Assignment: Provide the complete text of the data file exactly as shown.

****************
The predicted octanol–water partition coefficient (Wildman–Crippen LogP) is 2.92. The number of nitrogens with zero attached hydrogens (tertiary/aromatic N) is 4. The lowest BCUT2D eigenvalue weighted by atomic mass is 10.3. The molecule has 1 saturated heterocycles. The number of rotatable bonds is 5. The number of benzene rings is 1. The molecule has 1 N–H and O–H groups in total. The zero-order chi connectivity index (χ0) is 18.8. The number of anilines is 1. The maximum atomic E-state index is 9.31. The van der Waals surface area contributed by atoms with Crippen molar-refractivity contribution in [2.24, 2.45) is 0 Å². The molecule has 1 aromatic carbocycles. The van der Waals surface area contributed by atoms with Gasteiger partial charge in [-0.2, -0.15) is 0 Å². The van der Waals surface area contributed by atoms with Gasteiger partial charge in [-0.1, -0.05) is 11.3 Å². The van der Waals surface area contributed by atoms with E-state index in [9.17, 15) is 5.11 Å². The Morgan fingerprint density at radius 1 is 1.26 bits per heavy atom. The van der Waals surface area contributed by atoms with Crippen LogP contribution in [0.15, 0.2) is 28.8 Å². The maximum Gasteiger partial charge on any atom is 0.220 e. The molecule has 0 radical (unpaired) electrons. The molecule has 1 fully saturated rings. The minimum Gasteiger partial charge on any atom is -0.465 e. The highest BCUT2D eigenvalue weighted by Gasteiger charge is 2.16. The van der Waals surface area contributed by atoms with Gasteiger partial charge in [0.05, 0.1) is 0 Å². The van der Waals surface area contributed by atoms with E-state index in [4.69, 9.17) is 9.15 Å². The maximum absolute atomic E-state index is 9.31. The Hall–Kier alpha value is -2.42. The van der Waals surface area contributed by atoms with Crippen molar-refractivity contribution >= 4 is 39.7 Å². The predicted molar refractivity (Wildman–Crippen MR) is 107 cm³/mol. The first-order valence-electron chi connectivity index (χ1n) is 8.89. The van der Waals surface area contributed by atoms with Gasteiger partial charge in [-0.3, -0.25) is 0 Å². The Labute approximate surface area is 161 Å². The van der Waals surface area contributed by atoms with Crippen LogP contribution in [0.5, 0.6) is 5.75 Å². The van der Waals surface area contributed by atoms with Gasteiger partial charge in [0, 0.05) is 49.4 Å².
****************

The predicted octanol–water partition coefficient (Wildman–Crippen LogP) is 2.92. The number of nitrogens with zero attached hydrogens (tertiary/aromatic N) is 4. The lowest BCUT2D eigenvalue weighted by atomic mass is 10.3. The molecule has 1 saturated heterocycles. The number of rotatable bonds is 5. The number of benzene rings is 1. The molecule has 1 N–H and O–H groups in total. The zero-order chi connectivity index (χ0) is 18.8. The number of anilines is 1. The maximum atomic E-state index is 9.31. The van der Waals surface area contributed by atoms with Crippen molar-refractivity contribution in [2.24, 2.45) is 0 Å². The molecule has 1 aromatic carbocycles. The van der Waals surface area contributed by atoms with Gasteiger partial charge in [-0.2, -0.15) is 0 Å². The van der Waals surface area contributed by atoms with Gasteiger partial charge in [-0.1, -0.05) is 11.3 Å². The van der Waals surface area contributed by atoms with E-state index in [9.17, 15) is 5.11 Å². The Morgan fingerprint density at radius 1 is 1.26 bits per heavy atom. The van der Waals surface area contributed by atoms with Crippen LogP contribution in [0.15, 0.2) is 28.8 Å². The maximum Gasteiger partial charge on any atom is 0.220 e. The molecule has 0 radical (unpaired) electrons. The molecule has 1 fully saturated rings. The minimum Gasteiger partial charge on any atom is -0.465 e. The highest BCUT2D eigenvalue weighted by Gasteiger charge is 2.16. The van der Waals surface area contributed by atoms with Gasteiger partial charge in [0.05, 0.1) is 0 Å². The van der Waals surface area contributed by atoms with E-state index in [4.69, 9.17) is 9.15 Å². The maximum absolute atomic E-state index is 9.31. The Hall–Kier alpha value is -2.42. The van der Waals surface area contributed by atoms with Crippen molar-refractivity contribution >= 4 is 39.7 Å². The predicted molar refractivity (Wildman–Crippen MR) is 107 cm³/mol. The first-order valence-electron chi connectivity index (χ1n) is 8.89. The van der Waals surface area contributed by atoms with Gasteiger partial charge in [-0.3, -0.25) is 0 Å². The Labute approximate surface area is 161 Å². The van der Waals surface area contributed by atoms with Crippen LogP contribution in [0.5, 0.6) is 5.75 Å². The van der Waals surface area contributed by atoms with Gasteiger partial charge in [0, 0.05) is 49.4 Å².